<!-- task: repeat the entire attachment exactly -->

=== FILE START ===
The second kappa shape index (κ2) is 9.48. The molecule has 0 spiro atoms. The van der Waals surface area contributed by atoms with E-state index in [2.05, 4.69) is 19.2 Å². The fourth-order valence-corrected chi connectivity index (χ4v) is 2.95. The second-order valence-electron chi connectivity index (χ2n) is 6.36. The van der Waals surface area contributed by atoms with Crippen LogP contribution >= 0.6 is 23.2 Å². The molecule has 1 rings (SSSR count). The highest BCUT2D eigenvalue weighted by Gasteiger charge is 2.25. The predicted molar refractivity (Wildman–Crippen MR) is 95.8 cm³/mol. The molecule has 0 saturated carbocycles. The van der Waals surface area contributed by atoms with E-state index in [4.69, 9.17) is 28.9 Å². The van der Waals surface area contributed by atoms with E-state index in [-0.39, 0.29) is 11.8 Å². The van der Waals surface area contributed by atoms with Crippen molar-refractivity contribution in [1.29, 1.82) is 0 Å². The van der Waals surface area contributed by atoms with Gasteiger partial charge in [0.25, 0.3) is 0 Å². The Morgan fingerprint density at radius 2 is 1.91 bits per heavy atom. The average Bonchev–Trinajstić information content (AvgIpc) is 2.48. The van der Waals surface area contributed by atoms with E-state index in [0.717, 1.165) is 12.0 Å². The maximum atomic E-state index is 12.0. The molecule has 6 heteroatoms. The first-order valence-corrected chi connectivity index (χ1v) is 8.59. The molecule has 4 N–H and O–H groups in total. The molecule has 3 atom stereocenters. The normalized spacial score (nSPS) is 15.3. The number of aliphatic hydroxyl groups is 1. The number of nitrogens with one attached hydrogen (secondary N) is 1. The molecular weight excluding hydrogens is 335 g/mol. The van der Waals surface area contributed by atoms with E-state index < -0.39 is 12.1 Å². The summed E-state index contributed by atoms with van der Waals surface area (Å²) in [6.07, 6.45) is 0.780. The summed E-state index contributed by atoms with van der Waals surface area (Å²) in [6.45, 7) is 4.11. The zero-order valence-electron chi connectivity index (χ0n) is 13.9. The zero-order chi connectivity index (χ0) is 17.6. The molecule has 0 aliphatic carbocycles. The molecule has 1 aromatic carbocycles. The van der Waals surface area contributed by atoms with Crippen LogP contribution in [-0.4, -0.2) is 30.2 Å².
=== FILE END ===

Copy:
The second kappa shape index (κ2) is 9.48. The molecule has 0 spiro atoms. The van der Waals surface area contributed by atoms with E-state index in [2.05, 4.69) is 19.2 Å². The fourth-order valence-corrected chi connectivity index (χ4v) is 2.95. The second-order valence-electron chi connectivity index (χ2n) is 6.36. The van der Waals surface area contributed by atoms with Crippen LogP contribution >= 0.6 is 23.2 Å². The molecule has 1 rings (SSSR count). The highest BCUT2D eigenvalue weighted by Gasteiger charge is 2.25. The predicted molar refractivity (Wildman–Crippen MR) is 95.8 cm³/mol. The molecule has 0 saturated carbocycles. The van der Waals surface area contributed by atoms with E-state index in [4.69, 9.17) is 28.9 Å². The van der Waals surface area contributed by atoms with E-state index in [-0.39, 0.29) is 11.8 Å². The van der Waals surface area contributed by atoms with Crippen molar-refractivity contribution in [1.29, 1.82) is 0 Å². The van der Waals surface area contributed by atoms with Gasteiger partial charge in [0.25, 0.3) is 0 Å². The Morgan fingerprint density at radius 2 is 1.91 bits per heavy atom. The average Bonchev–Trinajstić information content (AvgIpc) is 2.48. The van der Waals surface area contributed by atoms with E-state index in [0.717, 1.165) is 12.0 Å². The maximum atomic E-state index is 12.0. The molecule has 6 heteroatoms. The first-order valence-corrected chi connectivity index (χ1v) is 8.59. The molecule has 4 N–H and O–H groups in total. The molecule has 3 atom stereocenters. The normalized spacial score (nSPS) is 15.3. The number of aliphatic hydroxyl groups is 1. The number of nitrogens with one attached hydrogen (secondary N) is 1. The molecular weight excluding hydrogens is 335 g/mol. The van der Waals surface area contributed by atoms with E-state index < -0.39 is 12.1 Å². The summed E-state index contributed by atoms with van der Waals surface area (Å²) in [6.07, 6.45) is 0.780. The summed E-state index contributed by atoms with van der Waals surface area (Å²) in [6.45, 7) is 4.11. The zero-order valence-electron chi connectivity index (χ0n) is 13.9. The zero-order chi connectivity index (χ0) is 17.6. The molecule has 0 aliphatic carbocycles. The molecule has 1 aromatic carbocycles. The van der Waals surface area contributed by atoms with Crippen LogP contribution in [-0.4, -0.2) is 30.2 Å².